Blog 10 - Designing User Interfaces for Games
As part of the recent release of Square Route, we decided to put a little more effort into our in-game user interfaces. All our games (and indeed just about all games) have a menu system, text, buttons and the like. These are often the first things a player sees when they start the game, so a good UI allows for a good first impression. Unity, our game development language, added some much-improved UI tools a couple of years ago so we decided to make good use of them.
Take clickable buttons for example, like the one below that a user might click on to return to the main menu. This is a pre-Square Route button, from a time when we just added a basic panel with a border and used Unity's built-in text component to put some text on it.
Game Center Achievement
An old-style button. Pretty dull.

And here's our latest effort from Square Route:
Game Center Achievement
Much better!

This button is made up of several layers, which mostly consist of simple rectangles with rounded corners. Add to this a striped effect on the button face and some highlighting at the top and bottom, and we have a much more professional-looking 3D-style button. Here are the layers used to make it:
Base layer, with shadow. Top layer, with 3D effect. Stripes, and shading at top and bottom.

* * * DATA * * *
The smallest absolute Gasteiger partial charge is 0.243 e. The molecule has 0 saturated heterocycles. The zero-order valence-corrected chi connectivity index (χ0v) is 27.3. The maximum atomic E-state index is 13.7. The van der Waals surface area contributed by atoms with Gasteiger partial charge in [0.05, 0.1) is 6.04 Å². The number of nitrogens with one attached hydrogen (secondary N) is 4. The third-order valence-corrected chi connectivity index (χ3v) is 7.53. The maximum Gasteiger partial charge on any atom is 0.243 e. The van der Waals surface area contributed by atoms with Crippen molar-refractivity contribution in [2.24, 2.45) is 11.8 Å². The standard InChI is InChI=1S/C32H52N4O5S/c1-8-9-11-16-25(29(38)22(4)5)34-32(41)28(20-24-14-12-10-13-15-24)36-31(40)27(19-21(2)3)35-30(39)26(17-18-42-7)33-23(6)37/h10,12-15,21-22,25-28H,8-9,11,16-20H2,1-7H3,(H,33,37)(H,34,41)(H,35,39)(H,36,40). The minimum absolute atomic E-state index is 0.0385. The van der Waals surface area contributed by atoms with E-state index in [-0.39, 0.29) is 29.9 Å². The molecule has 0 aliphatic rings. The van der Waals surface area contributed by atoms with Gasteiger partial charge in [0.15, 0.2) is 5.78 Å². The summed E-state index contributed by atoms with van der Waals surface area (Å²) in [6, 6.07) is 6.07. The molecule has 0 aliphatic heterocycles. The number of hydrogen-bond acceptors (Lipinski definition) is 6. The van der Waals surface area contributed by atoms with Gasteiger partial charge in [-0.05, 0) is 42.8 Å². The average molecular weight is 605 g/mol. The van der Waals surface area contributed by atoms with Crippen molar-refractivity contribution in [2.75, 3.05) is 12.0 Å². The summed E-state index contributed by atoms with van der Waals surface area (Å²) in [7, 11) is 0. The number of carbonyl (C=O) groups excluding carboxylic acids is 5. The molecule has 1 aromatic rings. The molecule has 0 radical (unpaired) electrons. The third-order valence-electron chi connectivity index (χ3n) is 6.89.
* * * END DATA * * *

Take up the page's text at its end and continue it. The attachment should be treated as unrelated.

Unity supports various button states, such as when the mouse is hovering over it, or when the player is clicking down on it. Slight variations of the above button can be designed for these scenarios:
Highlighted Pressed Disabled

After applying smooth animations to transition between each state, the button UI experience is complete, and, if we do say so ourselves, looks pretty good!
For text we have been well and truly converted to the world of TextMesh Pro. Once a paid-for Unity Asset, the compiled version now comes free with the Unity Editor, and it's an excellent tool for generating text in many different styles. And because the styles are drawn straight into a texture, adding shadows, outlines and the like doesn't take up any additional rendering power, unlike Unity's UI text which duplicates drawing in these situations. If you're starting a new Unity project, we'd recommend getting on board with TextMesh Pro from the start.